Starting at the shoulder, slowly move the nozzle over your horse’s body working towards the tail (again, leaving the vacuum off). To start with, try to avoid sensitive areas such as the flank and lower legs. Contact should be kept between your horse’s coat and the nozzle at all times. Continue to do this until your horse is relaxed. The moment he relaxes, he might take a deep breath or chew, remove the nozzle pressure and reward him. Repeat this process every day until it causes no negative reaction from your horse.

Remember to reinforce the noise aspect by running the equipment first and then turning it off when introducing the pressure of the nozzle. Once all this causes no reaction you can move onto actually vacuuming your horse. Start with the lowest speed and ensure that the suction is not so strong that it frightens your horse. Cover the large muscles groups first, adding pressure where he will allow. Eventually you should be able to “massage” the hindquarters to get the best cleaning effect. Along the flanks and upper legs go with the direction of the hair.

Quick Tips

  • Ensure you have the time to work with your horse daily. The whole process could take 10 minutes to one month depending on your horse’s temperament.
  • If you have a very nervous horse, keep sessions 10 to 15 minutes long so that your horse does not become agitated.
  • Remember, you are aiming for no reaction. Work, move, and talk calmly.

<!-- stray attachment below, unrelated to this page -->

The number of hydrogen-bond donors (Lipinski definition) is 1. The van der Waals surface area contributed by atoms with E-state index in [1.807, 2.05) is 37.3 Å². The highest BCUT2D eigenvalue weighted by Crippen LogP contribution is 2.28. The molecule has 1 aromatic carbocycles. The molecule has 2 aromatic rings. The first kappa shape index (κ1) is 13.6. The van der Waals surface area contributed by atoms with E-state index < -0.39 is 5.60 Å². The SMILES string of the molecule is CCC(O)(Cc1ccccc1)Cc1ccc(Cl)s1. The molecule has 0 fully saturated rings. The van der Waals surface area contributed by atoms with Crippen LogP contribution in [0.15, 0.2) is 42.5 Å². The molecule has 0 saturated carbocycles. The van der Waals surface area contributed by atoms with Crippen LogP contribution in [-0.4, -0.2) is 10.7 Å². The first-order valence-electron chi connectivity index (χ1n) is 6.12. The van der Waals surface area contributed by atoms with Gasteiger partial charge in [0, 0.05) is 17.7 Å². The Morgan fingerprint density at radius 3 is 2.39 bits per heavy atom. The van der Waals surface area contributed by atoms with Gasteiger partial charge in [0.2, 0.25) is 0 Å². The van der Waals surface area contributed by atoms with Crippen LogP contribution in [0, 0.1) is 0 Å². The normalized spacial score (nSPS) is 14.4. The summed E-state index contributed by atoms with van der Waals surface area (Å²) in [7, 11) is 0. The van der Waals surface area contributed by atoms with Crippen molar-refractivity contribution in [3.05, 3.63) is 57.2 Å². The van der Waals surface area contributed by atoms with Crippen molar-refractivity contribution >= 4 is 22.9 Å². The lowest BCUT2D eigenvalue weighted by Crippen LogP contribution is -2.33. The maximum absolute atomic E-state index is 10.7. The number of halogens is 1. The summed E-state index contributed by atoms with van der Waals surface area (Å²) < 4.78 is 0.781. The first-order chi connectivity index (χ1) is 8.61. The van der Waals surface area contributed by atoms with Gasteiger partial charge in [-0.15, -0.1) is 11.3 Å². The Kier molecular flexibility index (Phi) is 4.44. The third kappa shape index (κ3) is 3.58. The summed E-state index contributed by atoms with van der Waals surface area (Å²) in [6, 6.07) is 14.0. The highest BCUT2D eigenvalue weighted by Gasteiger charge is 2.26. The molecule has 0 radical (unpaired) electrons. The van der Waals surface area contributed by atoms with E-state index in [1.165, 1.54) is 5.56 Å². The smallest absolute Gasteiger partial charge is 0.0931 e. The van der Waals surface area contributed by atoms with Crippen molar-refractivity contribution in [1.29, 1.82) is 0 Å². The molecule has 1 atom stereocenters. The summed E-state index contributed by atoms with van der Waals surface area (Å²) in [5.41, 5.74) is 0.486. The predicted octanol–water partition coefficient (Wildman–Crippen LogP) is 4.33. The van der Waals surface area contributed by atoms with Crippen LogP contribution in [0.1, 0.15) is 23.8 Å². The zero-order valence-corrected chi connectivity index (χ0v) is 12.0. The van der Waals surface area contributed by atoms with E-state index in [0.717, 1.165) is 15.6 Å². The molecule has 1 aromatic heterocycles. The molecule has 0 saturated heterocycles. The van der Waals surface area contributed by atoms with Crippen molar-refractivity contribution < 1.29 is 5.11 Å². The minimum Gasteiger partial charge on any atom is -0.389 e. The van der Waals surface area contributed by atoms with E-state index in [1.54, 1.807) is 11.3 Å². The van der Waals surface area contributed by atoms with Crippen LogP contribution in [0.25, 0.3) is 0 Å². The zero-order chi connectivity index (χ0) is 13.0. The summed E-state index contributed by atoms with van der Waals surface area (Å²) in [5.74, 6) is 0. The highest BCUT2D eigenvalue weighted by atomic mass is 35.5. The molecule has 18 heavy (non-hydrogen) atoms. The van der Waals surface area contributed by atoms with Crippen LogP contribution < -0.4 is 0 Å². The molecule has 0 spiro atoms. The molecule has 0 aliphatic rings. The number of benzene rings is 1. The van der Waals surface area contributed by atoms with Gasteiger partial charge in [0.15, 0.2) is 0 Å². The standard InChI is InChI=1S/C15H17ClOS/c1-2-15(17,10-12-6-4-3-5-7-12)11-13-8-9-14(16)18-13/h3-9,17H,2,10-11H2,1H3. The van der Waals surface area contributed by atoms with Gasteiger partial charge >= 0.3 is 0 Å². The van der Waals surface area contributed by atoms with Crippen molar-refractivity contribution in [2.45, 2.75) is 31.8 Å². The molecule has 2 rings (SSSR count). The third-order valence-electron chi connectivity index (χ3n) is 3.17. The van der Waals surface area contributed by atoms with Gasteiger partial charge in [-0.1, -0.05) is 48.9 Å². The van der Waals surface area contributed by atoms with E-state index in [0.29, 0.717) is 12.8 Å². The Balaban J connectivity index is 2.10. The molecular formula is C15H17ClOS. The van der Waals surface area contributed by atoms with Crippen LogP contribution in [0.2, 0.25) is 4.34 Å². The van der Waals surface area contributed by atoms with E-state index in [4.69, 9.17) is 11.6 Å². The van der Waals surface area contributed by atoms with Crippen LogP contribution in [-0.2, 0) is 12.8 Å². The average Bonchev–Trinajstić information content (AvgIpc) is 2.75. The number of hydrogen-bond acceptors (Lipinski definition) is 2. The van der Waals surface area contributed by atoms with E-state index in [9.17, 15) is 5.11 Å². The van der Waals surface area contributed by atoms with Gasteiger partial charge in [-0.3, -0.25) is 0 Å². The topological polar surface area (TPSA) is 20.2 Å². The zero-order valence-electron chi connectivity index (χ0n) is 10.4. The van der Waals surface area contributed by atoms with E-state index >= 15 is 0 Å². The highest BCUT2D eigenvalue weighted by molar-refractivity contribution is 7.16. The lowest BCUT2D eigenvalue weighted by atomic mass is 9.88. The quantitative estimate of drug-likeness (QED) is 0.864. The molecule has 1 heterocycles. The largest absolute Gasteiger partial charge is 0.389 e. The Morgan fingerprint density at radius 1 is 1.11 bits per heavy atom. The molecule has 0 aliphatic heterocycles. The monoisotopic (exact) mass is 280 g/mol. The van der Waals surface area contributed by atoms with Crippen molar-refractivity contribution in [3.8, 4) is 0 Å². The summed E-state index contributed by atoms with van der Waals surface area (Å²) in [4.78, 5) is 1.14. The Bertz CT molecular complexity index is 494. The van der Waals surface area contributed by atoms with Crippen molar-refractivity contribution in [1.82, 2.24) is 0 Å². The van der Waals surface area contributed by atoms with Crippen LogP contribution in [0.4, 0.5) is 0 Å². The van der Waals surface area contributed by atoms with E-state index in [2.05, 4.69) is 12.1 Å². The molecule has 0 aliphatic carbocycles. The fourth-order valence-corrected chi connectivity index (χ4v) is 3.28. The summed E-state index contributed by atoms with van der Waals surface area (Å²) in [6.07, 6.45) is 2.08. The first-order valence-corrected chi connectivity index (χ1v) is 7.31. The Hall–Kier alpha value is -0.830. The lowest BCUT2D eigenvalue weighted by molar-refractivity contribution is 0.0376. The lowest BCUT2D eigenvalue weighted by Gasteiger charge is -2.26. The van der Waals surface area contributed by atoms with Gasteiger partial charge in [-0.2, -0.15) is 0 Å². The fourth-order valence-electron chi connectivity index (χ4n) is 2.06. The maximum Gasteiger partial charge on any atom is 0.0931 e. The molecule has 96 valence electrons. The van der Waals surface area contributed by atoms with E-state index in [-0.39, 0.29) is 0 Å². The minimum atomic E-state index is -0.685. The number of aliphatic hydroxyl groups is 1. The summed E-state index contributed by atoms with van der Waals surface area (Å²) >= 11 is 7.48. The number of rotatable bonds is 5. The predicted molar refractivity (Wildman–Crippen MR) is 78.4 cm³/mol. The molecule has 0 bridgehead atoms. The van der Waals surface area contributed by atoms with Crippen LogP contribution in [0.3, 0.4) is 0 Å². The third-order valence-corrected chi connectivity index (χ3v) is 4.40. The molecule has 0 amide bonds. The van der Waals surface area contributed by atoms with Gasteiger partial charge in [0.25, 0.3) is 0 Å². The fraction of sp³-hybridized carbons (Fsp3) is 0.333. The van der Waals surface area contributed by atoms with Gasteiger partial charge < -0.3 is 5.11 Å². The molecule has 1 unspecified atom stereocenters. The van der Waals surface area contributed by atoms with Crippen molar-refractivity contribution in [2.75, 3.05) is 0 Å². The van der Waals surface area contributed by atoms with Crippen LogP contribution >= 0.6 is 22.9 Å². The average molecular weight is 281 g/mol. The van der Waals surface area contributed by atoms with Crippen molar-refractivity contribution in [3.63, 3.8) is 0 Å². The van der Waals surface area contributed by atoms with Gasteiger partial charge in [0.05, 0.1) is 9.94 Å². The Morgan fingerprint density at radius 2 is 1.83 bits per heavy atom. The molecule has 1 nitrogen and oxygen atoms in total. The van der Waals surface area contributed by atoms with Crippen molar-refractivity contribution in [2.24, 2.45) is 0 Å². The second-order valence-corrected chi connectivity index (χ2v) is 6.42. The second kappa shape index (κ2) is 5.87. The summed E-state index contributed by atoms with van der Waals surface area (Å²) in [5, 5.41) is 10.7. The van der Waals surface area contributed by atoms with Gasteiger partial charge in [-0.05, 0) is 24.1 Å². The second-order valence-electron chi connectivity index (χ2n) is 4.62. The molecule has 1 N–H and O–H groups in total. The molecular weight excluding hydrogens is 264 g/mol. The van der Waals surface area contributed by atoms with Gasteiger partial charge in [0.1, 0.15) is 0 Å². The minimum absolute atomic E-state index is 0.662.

• Reward your horse when he shows no signs of fear.
  • Keep the work area clutter-free.
  • Once the process is second nature, you will need to maintain it at least once a week, maybe bi-weekly so your horse is always relaxed around the vacuum.

Happy grooming and happy holidays.

Emma Ford
About

Emma Ford is one of the most respected grooms in US Eventing. Born and raised in the UK, Emma came to the US in 1998 to groom for top eventer Adrienne Iorio. After seven years with Adrienne, Emma moved to True Prospect Farm to work with five-time Olympian and 13-time USEA Leading Rider of the Year, Phillip Dutton. During her tenure with Phillip, Emma cared for many famous equine athletes including Connaught, TruLuck, Woodburn, and Mystery Whisper. She’s groomed at Burghley, Blenheim and Boekelo, cared for horses at the 2006 and 2010 World Championships, 2007 Pan Am Games, and 2008 and 2012 Olympics, and groomed at Rolex Kentucky and Fair Hill International every year since 2001. And now she’s here to help you! Submit your grooming questions and Emma just may be able to teach you a few of her tricks!

Posted in Ask The Groom

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2 comments on “How do you get a horse used to a vacuum?
  1. Robin Augustadt says:

    How do you control static shocks/electricity?

  2. Cindi Course says:

    We lightly spray our blankets, brushes, and vacuum head with static guard. This has greatly reduced the static shocks when blanketing/unblanketing, grooming, and vacuuming.